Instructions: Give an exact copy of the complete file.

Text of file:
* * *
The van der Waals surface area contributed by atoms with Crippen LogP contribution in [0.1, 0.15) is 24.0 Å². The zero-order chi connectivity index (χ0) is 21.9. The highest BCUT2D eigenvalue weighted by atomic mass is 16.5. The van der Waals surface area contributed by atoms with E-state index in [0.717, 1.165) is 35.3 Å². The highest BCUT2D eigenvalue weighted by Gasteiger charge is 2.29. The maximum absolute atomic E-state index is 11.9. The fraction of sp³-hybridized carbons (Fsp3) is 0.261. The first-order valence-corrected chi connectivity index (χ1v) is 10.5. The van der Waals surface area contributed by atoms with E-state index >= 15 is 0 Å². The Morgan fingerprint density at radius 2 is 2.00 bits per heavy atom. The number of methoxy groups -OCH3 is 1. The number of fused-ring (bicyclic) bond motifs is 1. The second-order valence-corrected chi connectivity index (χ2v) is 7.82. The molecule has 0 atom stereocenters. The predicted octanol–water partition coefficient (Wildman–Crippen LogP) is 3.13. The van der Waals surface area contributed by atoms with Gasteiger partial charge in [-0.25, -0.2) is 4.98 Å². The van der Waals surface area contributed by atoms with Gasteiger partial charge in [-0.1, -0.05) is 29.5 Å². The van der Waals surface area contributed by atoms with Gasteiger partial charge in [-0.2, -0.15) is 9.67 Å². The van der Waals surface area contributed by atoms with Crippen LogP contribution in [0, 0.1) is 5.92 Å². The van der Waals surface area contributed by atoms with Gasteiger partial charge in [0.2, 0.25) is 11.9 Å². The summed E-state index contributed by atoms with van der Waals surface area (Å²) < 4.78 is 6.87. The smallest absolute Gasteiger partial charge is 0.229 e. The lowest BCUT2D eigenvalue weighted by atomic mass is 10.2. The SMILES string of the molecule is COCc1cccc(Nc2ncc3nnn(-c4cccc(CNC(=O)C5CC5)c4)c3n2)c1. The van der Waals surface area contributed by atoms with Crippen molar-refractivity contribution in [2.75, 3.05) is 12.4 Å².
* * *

The van der Waals surface area contributed by atoms with Crippen LogP contribution in [0.1, 0.15) is 24.0 Å². The zero-order chi connectivity index (χ0) is 21.9. The highest BCUT2D eigenvalue weighted by atomic mass is 16.5. The van der Waals surface area contributed by atoms with E-state index in [0.717, 1.165) is 35.3 Å². The highest BCUT2D eigenvalue weighted by Gasteiger charge is 2.29. The maximum absolute atomic E-state index is 11.9. The fraction of sp³-hybridized carbons (Fsp3) is 0.261. The first-order valence-corrected chi connectivity index (χ1v) is 10.5. The van der Waals surface area contributed by atoms with E-state index >= 15 is 0 Å². The Morgan fingerprint density at radius 2 is 2.00 bits per heavy atom. The number of methoxy groups -OCH3 is 1. The number of fused-ring (bicyclic) bond motifs is 1. The second-order valence-corrected chi connectivity index (χ2v) is 7.82. The molecule has 0 atom stereocenters. The predicted octanol–water partition coefficient (Wildman–Crippen LogP) is 3.13. The van der Waals surface area contributed by atoms with Gasteiger partial charge in [-0.25, -0.2) is 4.98 Å². The van der Waals surface area contributed by atoms with Gasteiger partial charge in [-0.1, -0.05) is 29.5 Å². The van der Waals surface area contributed by atoms with Gasteiger partial charge in [-0.2, -0.15) is 9.67 Å². The van der Waals surface area contributed by atoms with Crippen LogP contribution in [0, 0.1) is 5.92 Å². The van der Waals surface area contributed by atoms with Gasteiger partial charge in [0.2, 0.25) is 11.9 Å². The summed E-state index contributed by atoms with van der Waals surface area (Å²) < 4.78 is 6.87. The smallest absolute Gasteiger partial charge is 0.229 e. The lowest BCUT2D eigenvalue weighted by atomic mass is 10.2. The SMILES string of the molecule is COCc1cccc(Nc2ncc3nnn(-c4cccc(CNC(=O)C5CC5)c4)c3n2)c1. The van der Waals surface area contributed by atoms with Crippen molar-refractivity contribution in [2.75, 3.05) is 12.4 Å².